All of the previous images that we have contemplated have been works of human artists who utilized physical materials to create images that inspire devotion and contemplation. This image is utterly unique because, as best as we can tell, it is not the work of a human artist. Rather, it is God himself who is the artist. The story of its creation is well known. While walking among the hills of Mexico, Juan Diego encounters Mary, who invites him to gather the blossoms of roses that were unexpectedly blooming in winter. Gathering the flowers into his tilma (or poncho), he took them to show to the bishop of the diocese. Upon opening the tilma and allowing the flowers to fall, the image was left upon the fibers of his garment. Many of the elements of the image are familiar: Mary folds her hands in prayer. She stands upon the moon and is clothed with the sun as the woman described in the Book of Revelation. The miraculous image is a visible reminder of God’s work becoming incarnate in the world. The stars on Mary’s blue cloak match the stars of the night sky when St. Juan Diego encountered her. She appears with the facial features of a woman local to Juan Diego’s region. Even the miraculous image itself appears on a garment common among the local population. Although the image depicted is of Mary, the true object of focus, as it was throughout Mary’s life, is upon the Lord. We gaze in wonder at the work that God can do in the world through people animated by grace.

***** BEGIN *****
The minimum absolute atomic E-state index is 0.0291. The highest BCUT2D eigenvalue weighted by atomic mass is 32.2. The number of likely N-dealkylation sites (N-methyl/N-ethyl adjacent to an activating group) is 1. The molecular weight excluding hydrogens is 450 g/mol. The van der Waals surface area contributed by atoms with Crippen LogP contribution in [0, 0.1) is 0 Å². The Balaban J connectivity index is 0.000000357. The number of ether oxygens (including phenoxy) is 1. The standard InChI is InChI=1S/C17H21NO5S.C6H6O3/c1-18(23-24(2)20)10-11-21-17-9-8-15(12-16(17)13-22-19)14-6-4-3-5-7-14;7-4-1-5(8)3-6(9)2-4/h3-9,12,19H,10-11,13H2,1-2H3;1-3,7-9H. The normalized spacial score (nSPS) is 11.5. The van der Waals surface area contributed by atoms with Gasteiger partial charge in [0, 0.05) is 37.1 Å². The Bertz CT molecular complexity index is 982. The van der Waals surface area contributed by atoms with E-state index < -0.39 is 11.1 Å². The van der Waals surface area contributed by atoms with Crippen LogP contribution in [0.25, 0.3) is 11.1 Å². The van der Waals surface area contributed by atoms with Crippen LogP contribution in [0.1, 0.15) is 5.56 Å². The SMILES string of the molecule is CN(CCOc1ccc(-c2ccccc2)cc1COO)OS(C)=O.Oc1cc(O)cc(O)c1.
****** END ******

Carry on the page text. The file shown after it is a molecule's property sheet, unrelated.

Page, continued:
Father Justin Huber, who has studied a number of historical artistic techniques, was ordained in 2010 and serves as a parish priest in the Archdiocese of Washington. He writes an art column for The Priest magazine, published by OSV.
|‘A PROFOUND SERVICE TO THE CHURCH’|
In his new book “Beauty: What It Is and Why It Matters” (Sophia Institute Press, $14.95), John-Mark L. Miravalle writes a chapter entitled “Mary, the Tota Pulchra” (“all beautiful”). Of art depicting Mary and Jesus, he writes:
“Historically, Mary and Jesus are the most popular subject matter in representational art. They have, moreover, taken on the forms of every culture and place. Every race has been represented by Christ; the clothing of every culture has been worn by Mary.
“So, what’s the takeaway for Catholic morality? Morality is nothing other than discerning and following the proper way of fulfilling the human person. Morality is simply how people become the people they were made to be. Depicting Christ and Mary under every admirable aspect, presenting them with every honor that any culture can bestow — this is a way of showing humanity how to be fully human. Such art shows us how to live.
“Art dedicated to Our Lord and Our Lady isn’t simply an exercise in taste or in refined religious sensibility; it can make us delight in being human again and give us the impetus to strive for our own happiness. Anything that helps us appreciate the beauty of Christ and his mother is a profound service to the Church and the world. That kind of work can save people.”